On September 20, Extinction Rebellion (XR) gave a presentation at McGill entitled “Heading to Extinction,” introducing XR’s mission and strategies to students, with the ultimate goal of forming an autonomous XR cell at McGill. Also present were two professors, Derek Nystrom and Darin Barney, who stepped down from the Board of Governors earlier this year in protest of the Board’s likely decision not to divest from fossil fuels. While XR is a group that centres itself around the issue of climate change, this presentation went far beyond the environmental impacts of climate change. Specifically, it recognized how the environmental aspect of the climate crisis is a product of a greater system unsuitable to humanity’s longevity.
XR is a movement that began in the United Kingdom but has since spread internationally, likely due to their strategy of autonomy and decentralisation. They offer groups the tools and guidance to join the movement and then encourage groups to plan direct action, offering to support them with legal aid. This method is part of what they call “creating a regenerative culture.”
Their activism is based upon the principle of non-violent civil disobedience. Ultimately, they imagine a future where civil disobedience – resulting in widespread arrests – disrupts the economic and political systems enough to the point where those in positions of authority are forced to submit to change. In July of this year, 25 XR climate activists were arrested outside of McGill’s Roddick Gates after staging a sit-in in front of Premier François Legault’s office. This action is just one of many that they have carried out and plan to execute in the future, including a two week-long international rebellion event beginning on October 7.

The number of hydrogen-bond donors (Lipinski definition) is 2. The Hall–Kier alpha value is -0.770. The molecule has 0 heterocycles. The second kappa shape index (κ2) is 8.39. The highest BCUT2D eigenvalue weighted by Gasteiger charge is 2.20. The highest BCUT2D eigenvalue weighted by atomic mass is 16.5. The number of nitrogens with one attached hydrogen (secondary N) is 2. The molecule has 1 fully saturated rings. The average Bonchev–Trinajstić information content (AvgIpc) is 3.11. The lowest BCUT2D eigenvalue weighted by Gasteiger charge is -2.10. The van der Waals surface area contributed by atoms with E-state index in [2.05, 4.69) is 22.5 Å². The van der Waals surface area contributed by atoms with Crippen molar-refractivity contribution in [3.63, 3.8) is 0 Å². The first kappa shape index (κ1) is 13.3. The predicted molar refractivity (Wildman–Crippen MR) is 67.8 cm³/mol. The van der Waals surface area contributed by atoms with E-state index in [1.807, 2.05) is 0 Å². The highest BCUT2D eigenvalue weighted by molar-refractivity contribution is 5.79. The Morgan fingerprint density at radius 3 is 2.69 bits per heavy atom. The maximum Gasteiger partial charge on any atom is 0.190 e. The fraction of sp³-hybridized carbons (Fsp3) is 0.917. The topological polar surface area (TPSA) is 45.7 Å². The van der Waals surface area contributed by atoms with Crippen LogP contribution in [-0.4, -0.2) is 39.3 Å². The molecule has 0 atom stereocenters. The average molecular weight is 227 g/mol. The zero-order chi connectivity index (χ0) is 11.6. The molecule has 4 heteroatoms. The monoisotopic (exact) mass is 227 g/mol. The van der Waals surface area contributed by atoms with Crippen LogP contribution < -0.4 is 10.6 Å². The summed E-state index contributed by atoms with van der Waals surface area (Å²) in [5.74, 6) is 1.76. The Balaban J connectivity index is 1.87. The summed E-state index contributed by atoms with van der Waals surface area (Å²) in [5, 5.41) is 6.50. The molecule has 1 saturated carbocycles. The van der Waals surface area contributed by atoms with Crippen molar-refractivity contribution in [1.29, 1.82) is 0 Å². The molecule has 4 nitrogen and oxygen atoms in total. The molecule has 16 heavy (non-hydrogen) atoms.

XR’s presentation at McGill invited students to join their movement. At one point, the presenter asked audience members to raise their hands if they were willing to be arrested, to which a few of the audience members did so. The presenter told them to “remember who you are,” and later told the audience members to write an “A” next to their name on the sign-in sheet if they are willing to be arrested for their cause.
The attentive audience asked XR a series of tough questions, raising concerns regarding the place of marginalized groups within this style of activism. By default, encouraging mass arrests is a strategy that lends itself to be undertaken by the white majority, since marginalised groups face far greater risks when interacting with the police.
The presenter validated the importance of the question, and admitted that XR is still figuring things out as they go. Ultimately, they said, the issue of climate change and how to create a just transition for all is quite possibly the largest issue in human history, simply by the sheer number of individuals impacted.